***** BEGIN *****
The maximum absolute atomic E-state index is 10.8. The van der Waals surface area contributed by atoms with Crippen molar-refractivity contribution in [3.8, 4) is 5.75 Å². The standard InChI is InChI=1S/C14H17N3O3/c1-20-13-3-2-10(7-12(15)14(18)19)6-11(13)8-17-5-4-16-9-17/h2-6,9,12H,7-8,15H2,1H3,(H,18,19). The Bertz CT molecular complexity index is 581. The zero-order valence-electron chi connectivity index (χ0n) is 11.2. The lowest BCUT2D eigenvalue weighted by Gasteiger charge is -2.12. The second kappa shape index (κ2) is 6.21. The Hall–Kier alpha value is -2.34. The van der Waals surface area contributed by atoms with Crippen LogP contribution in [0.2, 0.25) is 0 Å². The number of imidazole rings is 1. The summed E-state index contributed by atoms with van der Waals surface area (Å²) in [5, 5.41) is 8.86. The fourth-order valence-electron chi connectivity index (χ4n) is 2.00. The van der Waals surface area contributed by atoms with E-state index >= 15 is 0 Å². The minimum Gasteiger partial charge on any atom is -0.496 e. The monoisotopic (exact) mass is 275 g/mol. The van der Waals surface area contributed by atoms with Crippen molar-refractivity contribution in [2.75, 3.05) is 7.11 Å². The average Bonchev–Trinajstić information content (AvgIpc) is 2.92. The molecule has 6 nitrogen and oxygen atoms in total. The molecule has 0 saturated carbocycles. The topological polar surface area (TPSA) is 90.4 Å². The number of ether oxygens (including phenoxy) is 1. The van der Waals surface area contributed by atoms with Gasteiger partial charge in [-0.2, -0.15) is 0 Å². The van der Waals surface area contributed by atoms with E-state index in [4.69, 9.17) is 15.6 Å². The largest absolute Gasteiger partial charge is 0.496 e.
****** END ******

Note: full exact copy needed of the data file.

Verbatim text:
The maximum absolute atomic E-state index is 10.8. The van der Waals surface area contributed by atoms with Crippen molar-refractivity contribution in [3.8, 4) is 5.75 Å². The standard InChI is InChI=1S/C14H17N3O3/c1-20-13-3-2-10(7-12(15)14(18)19)6-11(13)8-17-5-4-16-9-17/h2-6,9,12H,7-8,15H2,1H3,(H,18,19). The Bertz CT molecular complexity index is 581. The zero-order valence-electron chi connectivity index (χ0n) is 11.2. The lowest BCUT2D eigenvalue weighted by Gasteiger charge is -2.12. The second kappa shape index (κ2) is 6.21. The Hall–Kier alpha value is -2.34. The van der Waals surface area contributed by atoms with Crippen LogP contribution in [0.2, 0.25) is 0 Å². The number of imidazole rings is 1. The summed E-state index contributed by atoms with van der Waals surface area (Å²) in [5, 5.41) is 8.86. The fourth-order valence-electron chi connectivity index (χ4n) is 2.00. The van der Waals surface area contributed by atoms with E-state index >= 15 is 0 Å². The minimum Gasteiger partial charge on any atom is -0.496 e. The monoisotopic (exact) mass is 275 g/mol. The van der Waals surface area contributed by atoms with Crippen molar-refractivity contribution in [2.75, 3.05) is 7.11 Å². The average Bonchev–Trinajstić information content (AvgIpc) is 2.92. The molecule has 6 nitrogen and oxygen atoms in total. The molecule has 0 saturated carbocycles. The topological polar surface area (TPSA) is 90.4 Å². The number of ether oxygens (including phenoxy) is 1. The van der Waals surface area contributed by atoms with Gasteiger partial charge in [-0.2, -0.15) is 0 Å². The van der Waals surface area contributed by atoms with E-state index in [4.69, 9.17) is 15.6 Å². The largest absolute Gasteiger partial charge is 0.496 e.